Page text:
Memory Trajectories Before and After First and Recurrent Strokes

Background and Objectives

Evidence on timing of memory change after first and recurrent strokes is limited and inconsistent. We investigated memory trajectories before and after first and recurrent strokes in 18 European countries and tested whether the country-level acute stroke care was associated with memory change after stroke.

Methods

Data were from the Survey of Health, Ageing and Retirement in Europe (2004–2019). Incident first and recurrent strokes were identified among baseline stroke-free individuals. Within each country, each participant with incident stroke (case group) was matched with a stroke-free individual (control group) using propensity score matching. We applied multilevel segmented linear regression to quantify acute and accelerated memory changes (measured by the sum score of immediate and delayed word recall tests; 0–20 words) before and after first and recurrent strokes in both groups. Associations between stroke and memory were compared between countries with different levels of acute stroke care indicators.

Results

The final analytical sample included 35,164 participants who were stroke-free at baseline (≥50 years). A total of 2,362 incident first and 341 recurrent strokes between 2004 and 2019 were identified. In case groups, mean acute decreases in memory scores were 0.48 (95% confidence interval [CI] 0.31, 0.65) and 1.14 (95% CI 0.80, 1.48) words after first and recurrent stroke, respectively, independent of a range of confounders. No such acute decreases were observed in the control group after a hypothetical nonstroke onset date. In both groups, memory declined over time but decline rates were similar (–0.07 [95% CI –0.10, –0.05] vs –0.06 [95% CI –0.08, –0.05] words per year). The mean acute decreases in memory scores after first and recurrent strokes were smaller in countries with better access to endovascular treatment.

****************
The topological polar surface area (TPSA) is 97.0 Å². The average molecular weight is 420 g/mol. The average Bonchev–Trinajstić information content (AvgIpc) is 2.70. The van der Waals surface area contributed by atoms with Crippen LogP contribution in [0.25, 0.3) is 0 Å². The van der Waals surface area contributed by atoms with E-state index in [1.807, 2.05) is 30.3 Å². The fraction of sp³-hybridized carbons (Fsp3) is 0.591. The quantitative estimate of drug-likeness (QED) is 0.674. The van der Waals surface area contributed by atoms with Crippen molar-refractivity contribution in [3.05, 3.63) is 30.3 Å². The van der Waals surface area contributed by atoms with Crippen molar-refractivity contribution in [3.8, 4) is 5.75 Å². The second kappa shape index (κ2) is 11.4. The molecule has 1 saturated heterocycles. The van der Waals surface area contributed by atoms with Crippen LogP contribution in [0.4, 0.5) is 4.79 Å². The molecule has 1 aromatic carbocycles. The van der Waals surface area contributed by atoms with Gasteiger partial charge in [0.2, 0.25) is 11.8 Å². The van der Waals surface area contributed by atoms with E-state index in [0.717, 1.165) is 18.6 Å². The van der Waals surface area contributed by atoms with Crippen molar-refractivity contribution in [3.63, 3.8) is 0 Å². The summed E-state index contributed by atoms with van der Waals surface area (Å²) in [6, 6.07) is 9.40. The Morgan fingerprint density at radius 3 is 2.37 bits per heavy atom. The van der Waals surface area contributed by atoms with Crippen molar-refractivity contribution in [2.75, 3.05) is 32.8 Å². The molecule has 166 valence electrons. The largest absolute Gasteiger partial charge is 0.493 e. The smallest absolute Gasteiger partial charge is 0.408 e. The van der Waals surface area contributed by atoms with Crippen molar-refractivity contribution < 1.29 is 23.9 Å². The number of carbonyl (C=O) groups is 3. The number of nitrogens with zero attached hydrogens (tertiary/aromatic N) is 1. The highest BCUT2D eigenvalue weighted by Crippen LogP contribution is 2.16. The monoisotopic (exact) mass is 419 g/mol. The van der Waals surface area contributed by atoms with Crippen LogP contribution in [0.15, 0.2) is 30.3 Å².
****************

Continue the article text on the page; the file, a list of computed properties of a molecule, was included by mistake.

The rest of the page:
Discussion

We found acute decreases but not accelerated declines in memory after first and recurrent strokes. Improved endovascular therapy might be associated with smaller memory loss after stroke but more evidence based on individual-level data is needed. More effort should be made in early assessment and intensive prevention of stroke among the ageing population and promoting access to and delivery of acute stroke care among patients with stroke.

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